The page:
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31 Days of Halloween: Dead Alive

Posted on the 20 October 2018 by Weminoredinfilm.com @WeMinoredInFilm
This October, we're challenging ourselves to watch at least one horror movie a day. Today we took our first request and revisited a film one reader asked us to weigh in on because, really, once you've seen Dead Alive you just have to talk about it.

It's easy to forget now, but Peter Jackson once trafficked in films that reveled in bad taste (including a film called Bad Taste). He's left much of those scrappy shock-value origins behind him, preferring the company of Hobbits and Elves to zombies or R-rated puppets, but if you look back at those earlier films, you can see the filmmaker he would become, rabid enthusiasm for the genre and an almost insidious glee that he's been given the chance to actually create images for the screen.

Dead Alive, the gory, goofy horror comedy I've chosen to focus on, traffics in the kind of blood and guts-filled imagery that would be horrific were it not presented with a manic comic imagery. It drowns the screen in gallons of blood and organs but treats the viscera as the height of shock comedy. If you showed it in a marathon with Evil Dead 2 and The Re-Animator, it would be a night of ghastly gruesome imagery and splatstick that goes so far over the boundaries of good taste that it achieves a kind of surreal brilliance.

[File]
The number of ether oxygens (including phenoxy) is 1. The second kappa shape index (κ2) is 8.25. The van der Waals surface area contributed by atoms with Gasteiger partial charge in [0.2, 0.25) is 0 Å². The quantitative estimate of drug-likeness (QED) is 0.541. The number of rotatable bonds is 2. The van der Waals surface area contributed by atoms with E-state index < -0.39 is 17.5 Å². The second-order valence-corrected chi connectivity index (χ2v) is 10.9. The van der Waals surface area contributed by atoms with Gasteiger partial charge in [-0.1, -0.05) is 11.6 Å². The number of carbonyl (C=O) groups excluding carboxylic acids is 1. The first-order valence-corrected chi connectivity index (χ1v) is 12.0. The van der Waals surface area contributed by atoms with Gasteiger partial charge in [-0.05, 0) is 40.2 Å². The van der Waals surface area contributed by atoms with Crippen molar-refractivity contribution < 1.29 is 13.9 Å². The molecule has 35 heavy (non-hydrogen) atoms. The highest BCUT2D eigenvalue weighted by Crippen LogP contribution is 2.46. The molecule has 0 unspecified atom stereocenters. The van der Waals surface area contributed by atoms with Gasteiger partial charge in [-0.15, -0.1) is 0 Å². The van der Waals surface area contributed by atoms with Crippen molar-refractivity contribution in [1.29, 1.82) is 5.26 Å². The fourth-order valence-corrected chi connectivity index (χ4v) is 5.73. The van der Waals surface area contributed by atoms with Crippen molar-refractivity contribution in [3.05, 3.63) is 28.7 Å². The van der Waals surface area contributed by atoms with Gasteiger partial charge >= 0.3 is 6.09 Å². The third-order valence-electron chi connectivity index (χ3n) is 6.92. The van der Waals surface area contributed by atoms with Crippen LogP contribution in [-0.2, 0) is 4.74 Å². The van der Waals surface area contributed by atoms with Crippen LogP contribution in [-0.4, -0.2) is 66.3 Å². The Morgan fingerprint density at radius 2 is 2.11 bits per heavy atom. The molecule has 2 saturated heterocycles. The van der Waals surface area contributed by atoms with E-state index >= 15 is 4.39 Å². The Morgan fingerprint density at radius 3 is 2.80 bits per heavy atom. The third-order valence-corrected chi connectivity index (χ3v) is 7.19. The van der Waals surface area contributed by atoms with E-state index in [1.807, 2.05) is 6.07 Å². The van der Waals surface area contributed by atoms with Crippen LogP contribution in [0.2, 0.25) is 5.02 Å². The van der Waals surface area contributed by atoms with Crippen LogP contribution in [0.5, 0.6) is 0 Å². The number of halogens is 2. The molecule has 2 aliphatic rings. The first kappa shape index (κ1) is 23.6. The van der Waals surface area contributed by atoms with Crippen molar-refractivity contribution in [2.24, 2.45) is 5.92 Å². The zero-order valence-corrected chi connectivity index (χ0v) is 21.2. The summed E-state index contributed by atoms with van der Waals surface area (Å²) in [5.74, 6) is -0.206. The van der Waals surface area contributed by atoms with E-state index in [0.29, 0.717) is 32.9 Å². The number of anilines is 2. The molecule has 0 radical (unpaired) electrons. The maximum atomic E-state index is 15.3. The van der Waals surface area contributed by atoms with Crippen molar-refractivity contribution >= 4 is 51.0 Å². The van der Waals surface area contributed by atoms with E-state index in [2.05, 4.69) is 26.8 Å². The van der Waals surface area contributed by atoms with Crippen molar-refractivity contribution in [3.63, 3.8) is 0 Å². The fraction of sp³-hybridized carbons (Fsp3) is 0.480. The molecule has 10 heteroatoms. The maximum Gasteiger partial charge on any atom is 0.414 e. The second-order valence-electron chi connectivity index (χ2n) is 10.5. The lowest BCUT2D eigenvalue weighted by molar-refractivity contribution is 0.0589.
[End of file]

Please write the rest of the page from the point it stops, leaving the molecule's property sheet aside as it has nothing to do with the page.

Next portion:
31 Days of Halloween: Dead Alive

The film's plot spins around a gloriously fake-looking creature known as the Sumatran rat-monkey, smuggled into a New Zealand zoo. When the creature chomps down on the thoroughly unpleasant Vera Cosgrove (Elizabeth Moody), it results in an infection that turns her into a zombie, complete with pus-filled boils and ears that drop into porridge. Like a comic version of Psycho, it's up to her hapless, and perpetually put-upon son, Lionel (Timothy Balme) to try to cover up every murder and resulting zombie until he has his own zombie family, complete with zombie baby, down in his basement, fighting to get out. It's up to his almost-girlfriend, Paquita (Diane Penalver) to get him out from under his zombie-mother's severed thumb and force him to finally stand up for himself.

Before that, however, there will be blood. And then more blood. And then more blood on top of that blood. And then there will be a lawnmower, and if you think that lawnmower won't be used to rip zombies to bloody, dismembered shreds, you don't know what kind of film you're watching.

31 Days of Halloween: Dead Alive

Much of the comedy, when it's not centered around gore, stems from Lionel's attempts to appear casual when there's absurd levels of horror happening around him and his relationship with his "Mum." She's a horror even before she's a flesh-chomping, body parts-losing zombie, which gives Lionel's protective impulses a perverse logic, as the zombie version of his mother is only marginally worse than the one he's been living with all his life.

31 Days of Halloween: Dead Alive